You choose, we deliver
If you are interested in this story, you might be interested in others from The Journal Gazette. Go to and pick the subjects you care most about. We'll deliver your customized daily news report at 3 a.m. Fort Wayne time, right to your email.



City Council approves new zoning ordinance

The Fort Wayne continued its historic move toward an aligned zoning law with Allen County when City Council members voted unanimously Tuesday to approve a new zoning ordinance.

When the process is complete – the Allen County commissioners must still vote on the county version of the law and the Plan Commission must approve the slew of amendments City Council members adopted – both governments will have adopted total rewrites of their zoning laws for the first time in decades. And for the first time ever, the two laws will be as similar as officials can make them.

"This is a big move forward," said Kim Bowman, executive director of the Department of Planning Services.

The laws replaced were so old they included provisions for haberdasheries and millinery shops. The city and county had already combined their planning and zoning departments into one entity, but until the updates become law, that department oversees two separate, different ordinances. Officials believe that having two nearly identical laws will make it easier for development because the rules will be the same no matter where they locate.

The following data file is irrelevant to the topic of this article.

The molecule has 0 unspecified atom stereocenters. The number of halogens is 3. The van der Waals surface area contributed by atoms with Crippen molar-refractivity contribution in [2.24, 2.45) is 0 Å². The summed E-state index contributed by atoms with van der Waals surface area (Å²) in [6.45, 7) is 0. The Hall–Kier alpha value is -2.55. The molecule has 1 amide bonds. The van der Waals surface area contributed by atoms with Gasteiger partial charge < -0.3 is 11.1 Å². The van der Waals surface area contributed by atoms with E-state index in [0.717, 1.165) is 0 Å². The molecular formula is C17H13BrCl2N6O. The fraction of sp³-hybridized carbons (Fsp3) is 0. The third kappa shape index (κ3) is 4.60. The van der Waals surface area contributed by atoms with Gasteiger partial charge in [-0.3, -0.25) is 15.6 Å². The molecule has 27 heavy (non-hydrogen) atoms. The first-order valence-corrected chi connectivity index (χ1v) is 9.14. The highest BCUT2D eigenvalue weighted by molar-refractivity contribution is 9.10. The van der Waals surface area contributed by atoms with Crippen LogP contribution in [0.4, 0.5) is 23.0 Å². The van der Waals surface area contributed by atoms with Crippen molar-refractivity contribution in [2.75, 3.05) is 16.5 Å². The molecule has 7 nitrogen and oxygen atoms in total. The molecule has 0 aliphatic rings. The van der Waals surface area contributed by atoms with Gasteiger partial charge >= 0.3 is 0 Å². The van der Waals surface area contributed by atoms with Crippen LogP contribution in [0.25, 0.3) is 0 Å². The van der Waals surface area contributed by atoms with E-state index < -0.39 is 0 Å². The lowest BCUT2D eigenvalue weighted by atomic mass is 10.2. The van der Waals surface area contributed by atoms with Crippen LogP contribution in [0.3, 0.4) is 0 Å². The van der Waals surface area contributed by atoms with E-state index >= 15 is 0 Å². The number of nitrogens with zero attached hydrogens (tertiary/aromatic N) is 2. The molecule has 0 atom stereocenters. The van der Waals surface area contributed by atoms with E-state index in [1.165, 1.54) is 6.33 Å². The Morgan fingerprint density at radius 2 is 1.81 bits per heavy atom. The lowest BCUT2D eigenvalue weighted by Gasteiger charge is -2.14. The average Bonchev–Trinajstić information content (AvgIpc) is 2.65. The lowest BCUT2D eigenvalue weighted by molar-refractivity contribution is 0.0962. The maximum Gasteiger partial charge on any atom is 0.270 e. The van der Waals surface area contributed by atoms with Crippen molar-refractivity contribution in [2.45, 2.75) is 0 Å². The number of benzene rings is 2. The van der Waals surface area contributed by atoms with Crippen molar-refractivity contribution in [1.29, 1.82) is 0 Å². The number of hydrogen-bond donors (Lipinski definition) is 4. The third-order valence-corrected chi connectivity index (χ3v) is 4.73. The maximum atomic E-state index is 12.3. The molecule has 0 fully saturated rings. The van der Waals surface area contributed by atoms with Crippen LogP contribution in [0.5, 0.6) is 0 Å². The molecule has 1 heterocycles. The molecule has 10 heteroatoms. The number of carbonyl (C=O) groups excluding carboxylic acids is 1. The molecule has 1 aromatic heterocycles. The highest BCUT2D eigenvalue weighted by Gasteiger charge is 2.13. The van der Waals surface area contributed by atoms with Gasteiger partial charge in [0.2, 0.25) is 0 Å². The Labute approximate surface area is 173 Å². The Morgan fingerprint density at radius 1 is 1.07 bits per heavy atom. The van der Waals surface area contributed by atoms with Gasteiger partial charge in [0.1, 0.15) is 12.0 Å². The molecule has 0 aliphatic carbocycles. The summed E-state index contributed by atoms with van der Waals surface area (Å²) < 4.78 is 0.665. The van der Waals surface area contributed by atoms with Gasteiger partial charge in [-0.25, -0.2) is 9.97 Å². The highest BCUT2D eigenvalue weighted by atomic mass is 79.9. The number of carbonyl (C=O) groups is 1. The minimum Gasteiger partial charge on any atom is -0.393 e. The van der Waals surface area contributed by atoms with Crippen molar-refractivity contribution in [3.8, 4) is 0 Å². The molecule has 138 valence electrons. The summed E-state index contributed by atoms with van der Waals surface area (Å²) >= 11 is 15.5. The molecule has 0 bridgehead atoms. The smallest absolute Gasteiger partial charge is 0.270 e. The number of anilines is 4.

Four years in the making, the laws were also written to streamline the approval process. Under the current law, hearings are required for some things that should be handled administratively, and protections for residential neighborhoods that should have been built into the law instead required separate approvals. The new law was also designed to be more user-friendly, and now features charts and tables.

Council members proposed 17 amendments to the 440-page document.

"I think the council did their job," Bowman said. "They proposed good amendments. …It was very positive, a great discussion and good suggestions."

Most of the amendments dealt with seemingly minor details, such as whether less intensive uses would be allowed on land zoned for industry. Russ Jehl, R-2nd, pointed out that the new language, if not amended, would not have allowed the new Costco or Kelly Chevrolet on Lima Road without rezoning or an exception. John Crawford, R-at large, proposed amendments to allow billboards on gateway corridors into the city – the new law had prohibited them – but only when five square feet of billboard is removed somewhere else for every one square foot of new billboard put up.

Not all of the zoning package fared well, however: Controversial airport overlay districts around Fort Wayne International Airport and Smith Field were put on hold so a timeframe for airport officials to comment on proposed development could be inserted.

Council members also removed the property tax breaks for seven businesses that didn't keep their promises for jobs or investments, were sold, or did not file the paperwork required, despite several notices.

The abatements terminated were for Progressive Hospital of Fort Wayne, Keefer Printing, RMD Resources, Aptera Software, Aptimise Composites, Advantage Direct 365, and McDonalds Corp.